Facebook arrives at commonsense 'real names' policy

And it only took six months

Facebook has announced a revised, and some would say commonsense, version of its "real names" policy that introduces a little grey into its previous black-and-white efforts.

Having taken six months to come up with a solution, the social media giant has outlined what most policy wonks would have written on a paper napkin within 15 minutes: the ability to self-identify within a limited range of exceptions.

Facebook efforts to force everyone to use their actual names when signing up for an account was in response to the fact that an increasingly large number of accounts are fake and are used to drive traffic for profit.

Facebook correctly surmised that people would be less likely to try to abuse its systems if they weren't anonymous. It then expanded its privacy settings in an effort to get people more control over what happens to the information they share and who gets to see it. But then the company took the policy a step too far when it started shutting people out of their accounts.

It didn't take long for the angry exceptions to mount up: people concerned about being stalked; performers with stage names; dissidents, people fleeing abuse, and so on.

Facebook's response was initially to ignore the complaints and insist on its policy, telling users that it knew what was best for them: an approach that started to annoy its larger customer base and even drew the attention of the authorities.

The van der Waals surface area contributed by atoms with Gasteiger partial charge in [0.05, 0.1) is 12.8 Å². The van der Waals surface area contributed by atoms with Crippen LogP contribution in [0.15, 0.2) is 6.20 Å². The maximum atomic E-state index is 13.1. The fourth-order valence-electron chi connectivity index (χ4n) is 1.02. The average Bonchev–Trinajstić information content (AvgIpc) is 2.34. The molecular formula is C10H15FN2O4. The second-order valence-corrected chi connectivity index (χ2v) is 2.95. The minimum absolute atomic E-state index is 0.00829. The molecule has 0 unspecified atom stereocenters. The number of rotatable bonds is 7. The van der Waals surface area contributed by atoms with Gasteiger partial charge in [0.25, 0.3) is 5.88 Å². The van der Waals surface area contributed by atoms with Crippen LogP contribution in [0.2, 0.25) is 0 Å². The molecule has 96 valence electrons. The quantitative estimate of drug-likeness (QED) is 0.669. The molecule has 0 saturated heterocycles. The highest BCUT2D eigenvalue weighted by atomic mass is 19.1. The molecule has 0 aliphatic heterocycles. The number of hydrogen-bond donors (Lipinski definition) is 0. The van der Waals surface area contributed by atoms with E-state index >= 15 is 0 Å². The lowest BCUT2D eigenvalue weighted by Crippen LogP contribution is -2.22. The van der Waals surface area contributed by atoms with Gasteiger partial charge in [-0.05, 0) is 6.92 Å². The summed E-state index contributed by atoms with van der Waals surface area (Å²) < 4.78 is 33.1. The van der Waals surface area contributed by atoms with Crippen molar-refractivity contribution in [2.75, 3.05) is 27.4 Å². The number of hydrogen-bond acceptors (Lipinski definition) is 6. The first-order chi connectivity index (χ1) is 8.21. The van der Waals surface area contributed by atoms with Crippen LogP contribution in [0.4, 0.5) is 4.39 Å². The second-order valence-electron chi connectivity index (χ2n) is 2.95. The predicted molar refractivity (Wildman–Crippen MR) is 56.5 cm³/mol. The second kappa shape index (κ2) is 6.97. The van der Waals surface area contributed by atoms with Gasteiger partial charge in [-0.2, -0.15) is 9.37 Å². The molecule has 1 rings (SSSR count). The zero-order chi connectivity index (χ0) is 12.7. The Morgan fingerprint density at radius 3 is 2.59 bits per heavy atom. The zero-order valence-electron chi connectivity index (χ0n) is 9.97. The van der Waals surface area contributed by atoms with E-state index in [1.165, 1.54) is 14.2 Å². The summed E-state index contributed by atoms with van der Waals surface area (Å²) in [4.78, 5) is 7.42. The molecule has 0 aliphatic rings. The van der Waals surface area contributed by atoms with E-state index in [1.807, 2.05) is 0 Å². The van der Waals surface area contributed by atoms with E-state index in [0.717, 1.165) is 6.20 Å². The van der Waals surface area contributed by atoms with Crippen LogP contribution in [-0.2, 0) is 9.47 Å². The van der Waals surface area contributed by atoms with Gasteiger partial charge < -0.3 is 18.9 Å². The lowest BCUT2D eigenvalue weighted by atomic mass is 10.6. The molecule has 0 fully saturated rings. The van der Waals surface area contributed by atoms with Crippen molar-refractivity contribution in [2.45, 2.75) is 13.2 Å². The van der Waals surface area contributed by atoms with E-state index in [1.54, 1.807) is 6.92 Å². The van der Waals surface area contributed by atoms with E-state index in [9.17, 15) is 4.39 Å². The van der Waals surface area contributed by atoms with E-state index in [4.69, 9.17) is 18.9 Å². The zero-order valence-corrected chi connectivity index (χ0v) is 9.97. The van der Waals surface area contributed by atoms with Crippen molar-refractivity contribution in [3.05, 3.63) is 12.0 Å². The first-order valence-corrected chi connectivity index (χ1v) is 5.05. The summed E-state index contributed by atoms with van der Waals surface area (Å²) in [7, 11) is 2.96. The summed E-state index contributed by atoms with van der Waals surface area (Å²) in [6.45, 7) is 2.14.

The new approach hopes to draw a line under the problems both by expanding the reporting system and giving people a way to self-report the fact that they are not using their real name.

Now, if someone goes to report a user that they suspect is not using their real name, they are presented with four options:

  • This profile doesn't represent a real person
  • They're using my or someone else's name or photos
  • They're using a name that they don't go by in real life
  • Other

Likewise, if someone is asked to verify their name, they are also given more granular options. "Do you identify with any of these options?" the company will ask:

  • Affected by abuse, stalking, or bullying
  • Lesbian, gay, bisexual, transgender, or queer
  • Ethnic minority
  • Other

In each case, the user and reporter are able to add details.

This approach, which the company is rolling out initially only in the US, should give Facebook employees significantly greater details to make a decision on people's accounts, and so hopefully prevent the unannounced shutting down of accounts that has so infuriated some. ®

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